by Robert Hanaford Smith, Sr. Weirs Times Contributing Writer
As a Laconia High school student in the 1950s, I would occasionally stop at my Dad’s place of employment, the Laconia Evening Citizen office on Beacon Street. As I entered through the front door, and before I turned to the left and went down the stairs to the news room, I often saw in the office straight ahead of me – my dad’s employer and publisher of the newspaper, Edward J. Gallagher. Mr. Gallagher was the founder and owner of the publication with the first edition being published on January 4, 1926. It should be noted that Mr. Gallagher was previously involved from its beginning in producing the Laconia Democrat newspaper. He died in 1978, but the Citizen continued to be published by his daughter Alma and son-in-law Lawrence Smith until 1991, and was published by others until its last edition came out on September 30, 2016.
Those visits to the Citizen office and my observance of my Dad’s work (even trying to assist him in covering high school football games) allowed me to learn about the steps involved in the publishing of a newspaper. Watching the reporters do their job, the teletype machine printing out the latest news from national sources and the type-setter assemble the letters for the paper and operate the linotype machine. On one occasion I watched as the staff from the newsroom rushed to grab a copy of the day’s first newspapers fresh off the press in order to scan its pages, looking for any errors that could be corrected before the printing process continued.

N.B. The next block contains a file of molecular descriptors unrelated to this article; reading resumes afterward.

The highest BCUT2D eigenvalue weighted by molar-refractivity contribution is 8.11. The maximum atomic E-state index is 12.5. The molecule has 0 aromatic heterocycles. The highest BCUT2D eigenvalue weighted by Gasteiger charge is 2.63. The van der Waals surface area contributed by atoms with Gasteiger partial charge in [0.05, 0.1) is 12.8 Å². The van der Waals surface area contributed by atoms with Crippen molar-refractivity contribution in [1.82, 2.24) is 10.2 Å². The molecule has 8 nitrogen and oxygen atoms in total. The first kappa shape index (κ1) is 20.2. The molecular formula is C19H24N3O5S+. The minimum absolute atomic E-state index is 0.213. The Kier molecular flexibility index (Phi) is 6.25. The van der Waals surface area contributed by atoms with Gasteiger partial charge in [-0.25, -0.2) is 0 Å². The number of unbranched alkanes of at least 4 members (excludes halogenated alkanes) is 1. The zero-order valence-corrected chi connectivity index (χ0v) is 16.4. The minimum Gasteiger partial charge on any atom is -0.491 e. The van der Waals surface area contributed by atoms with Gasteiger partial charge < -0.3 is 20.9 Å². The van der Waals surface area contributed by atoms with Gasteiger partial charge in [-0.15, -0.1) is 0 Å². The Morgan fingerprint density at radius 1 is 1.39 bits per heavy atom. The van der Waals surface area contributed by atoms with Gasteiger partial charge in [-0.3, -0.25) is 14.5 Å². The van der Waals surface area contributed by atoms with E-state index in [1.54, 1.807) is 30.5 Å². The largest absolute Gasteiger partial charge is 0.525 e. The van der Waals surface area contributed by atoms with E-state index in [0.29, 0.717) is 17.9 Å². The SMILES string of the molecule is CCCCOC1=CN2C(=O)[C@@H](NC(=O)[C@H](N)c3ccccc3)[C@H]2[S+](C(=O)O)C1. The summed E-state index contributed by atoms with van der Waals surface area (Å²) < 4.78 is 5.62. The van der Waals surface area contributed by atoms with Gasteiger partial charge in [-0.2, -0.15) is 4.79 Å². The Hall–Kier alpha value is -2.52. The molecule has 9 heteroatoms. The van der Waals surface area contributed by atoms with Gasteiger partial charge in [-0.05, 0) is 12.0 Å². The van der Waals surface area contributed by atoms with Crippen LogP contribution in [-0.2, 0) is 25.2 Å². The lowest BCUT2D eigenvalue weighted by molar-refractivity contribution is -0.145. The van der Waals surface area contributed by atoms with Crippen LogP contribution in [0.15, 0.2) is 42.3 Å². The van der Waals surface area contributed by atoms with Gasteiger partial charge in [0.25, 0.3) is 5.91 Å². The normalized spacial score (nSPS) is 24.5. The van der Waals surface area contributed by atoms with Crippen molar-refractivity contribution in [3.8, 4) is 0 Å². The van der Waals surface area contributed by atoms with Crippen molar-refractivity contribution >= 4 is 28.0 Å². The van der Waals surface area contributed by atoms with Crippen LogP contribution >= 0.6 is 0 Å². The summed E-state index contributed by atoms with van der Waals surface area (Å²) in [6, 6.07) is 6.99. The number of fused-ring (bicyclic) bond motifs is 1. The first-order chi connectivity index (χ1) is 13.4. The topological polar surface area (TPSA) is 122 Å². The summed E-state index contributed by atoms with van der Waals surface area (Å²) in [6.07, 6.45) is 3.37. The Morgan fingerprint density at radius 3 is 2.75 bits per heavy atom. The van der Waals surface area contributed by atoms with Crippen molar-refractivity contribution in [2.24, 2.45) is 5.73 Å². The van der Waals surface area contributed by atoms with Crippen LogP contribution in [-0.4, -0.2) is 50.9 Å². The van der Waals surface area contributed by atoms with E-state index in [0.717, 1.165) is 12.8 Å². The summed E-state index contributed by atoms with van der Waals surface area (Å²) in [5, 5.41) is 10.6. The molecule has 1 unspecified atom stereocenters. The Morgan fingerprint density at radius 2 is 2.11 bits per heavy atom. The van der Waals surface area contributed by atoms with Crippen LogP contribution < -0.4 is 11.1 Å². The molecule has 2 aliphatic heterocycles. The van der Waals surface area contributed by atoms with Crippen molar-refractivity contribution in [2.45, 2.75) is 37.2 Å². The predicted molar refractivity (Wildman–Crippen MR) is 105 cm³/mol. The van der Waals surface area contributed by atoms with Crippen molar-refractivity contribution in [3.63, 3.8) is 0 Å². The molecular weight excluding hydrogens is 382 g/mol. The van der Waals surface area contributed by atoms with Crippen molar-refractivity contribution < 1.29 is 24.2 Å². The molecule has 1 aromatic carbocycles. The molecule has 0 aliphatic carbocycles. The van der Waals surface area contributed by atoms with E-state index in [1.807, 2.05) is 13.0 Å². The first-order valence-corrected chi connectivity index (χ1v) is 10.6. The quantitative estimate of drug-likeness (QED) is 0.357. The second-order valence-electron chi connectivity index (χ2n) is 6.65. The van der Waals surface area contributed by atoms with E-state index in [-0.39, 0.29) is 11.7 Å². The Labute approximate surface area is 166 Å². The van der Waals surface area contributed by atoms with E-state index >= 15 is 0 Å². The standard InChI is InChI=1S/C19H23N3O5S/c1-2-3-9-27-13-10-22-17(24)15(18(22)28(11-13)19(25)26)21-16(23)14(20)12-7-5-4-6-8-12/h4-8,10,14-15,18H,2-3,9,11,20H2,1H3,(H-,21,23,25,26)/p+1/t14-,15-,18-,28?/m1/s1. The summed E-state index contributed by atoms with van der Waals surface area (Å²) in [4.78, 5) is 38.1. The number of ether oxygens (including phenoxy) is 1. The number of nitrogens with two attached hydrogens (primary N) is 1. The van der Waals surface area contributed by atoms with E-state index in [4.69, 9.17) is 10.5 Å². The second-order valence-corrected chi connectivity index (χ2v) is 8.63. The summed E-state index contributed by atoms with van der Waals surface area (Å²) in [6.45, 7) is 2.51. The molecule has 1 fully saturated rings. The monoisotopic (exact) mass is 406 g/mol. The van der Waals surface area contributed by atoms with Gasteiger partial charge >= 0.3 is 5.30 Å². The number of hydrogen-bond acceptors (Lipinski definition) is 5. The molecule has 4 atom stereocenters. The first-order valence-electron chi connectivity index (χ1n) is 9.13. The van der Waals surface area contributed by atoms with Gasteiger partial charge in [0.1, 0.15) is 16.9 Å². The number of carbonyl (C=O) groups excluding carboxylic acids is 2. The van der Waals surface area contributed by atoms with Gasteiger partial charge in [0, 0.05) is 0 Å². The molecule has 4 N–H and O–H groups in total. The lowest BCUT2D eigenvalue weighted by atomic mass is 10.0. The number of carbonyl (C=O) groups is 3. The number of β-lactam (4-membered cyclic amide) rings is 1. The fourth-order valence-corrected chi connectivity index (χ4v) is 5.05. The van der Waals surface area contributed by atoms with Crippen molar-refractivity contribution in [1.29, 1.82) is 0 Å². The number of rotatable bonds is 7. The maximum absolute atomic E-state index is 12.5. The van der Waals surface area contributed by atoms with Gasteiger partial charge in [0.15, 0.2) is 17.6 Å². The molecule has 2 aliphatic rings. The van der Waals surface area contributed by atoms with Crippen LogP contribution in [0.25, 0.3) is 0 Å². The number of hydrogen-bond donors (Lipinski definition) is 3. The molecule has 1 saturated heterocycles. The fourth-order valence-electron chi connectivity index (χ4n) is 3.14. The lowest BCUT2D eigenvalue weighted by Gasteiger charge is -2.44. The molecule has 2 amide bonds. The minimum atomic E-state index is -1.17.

The State of New Hampshire has been the birthplace of a number of very influential journalists. One of those was Horace Greeley. Greeley was born on a farm in Amherst on February 3, 1811. As a teenager he went to Vermont as an apprentice printer, and then at the age of twenty made his way to New York . There, in 1934, he founded the New Yorker magazine, followed in 1841 with the founding of the New York Tribune newspaper in 1841, and being its editor for three decades. During his lifetime he belonged to three political parties, first being a Whig, then being one of the founders of the Republican party, and perhaps giving it its name, and afterwards founding the Liberal Republican party. As a member of the latter, he ran for President of the U.S.A., also winning support of the Democrat party, but he was defeated in the election. As editor of the Tribune he had great influence on people around the country, especially in rural areas. Credited by some, and discredited by others, for coining the phrase “ Go west, young man,” he promoted westward expansion. Greeley is also known for strongly opposing slavery, promoting the rights of women and opposing the concentration of wealth among a few ( monopolies). Shortly after the death of his wife and his unsuccessful run for President, Horace Greeley died at the age of sixty-one.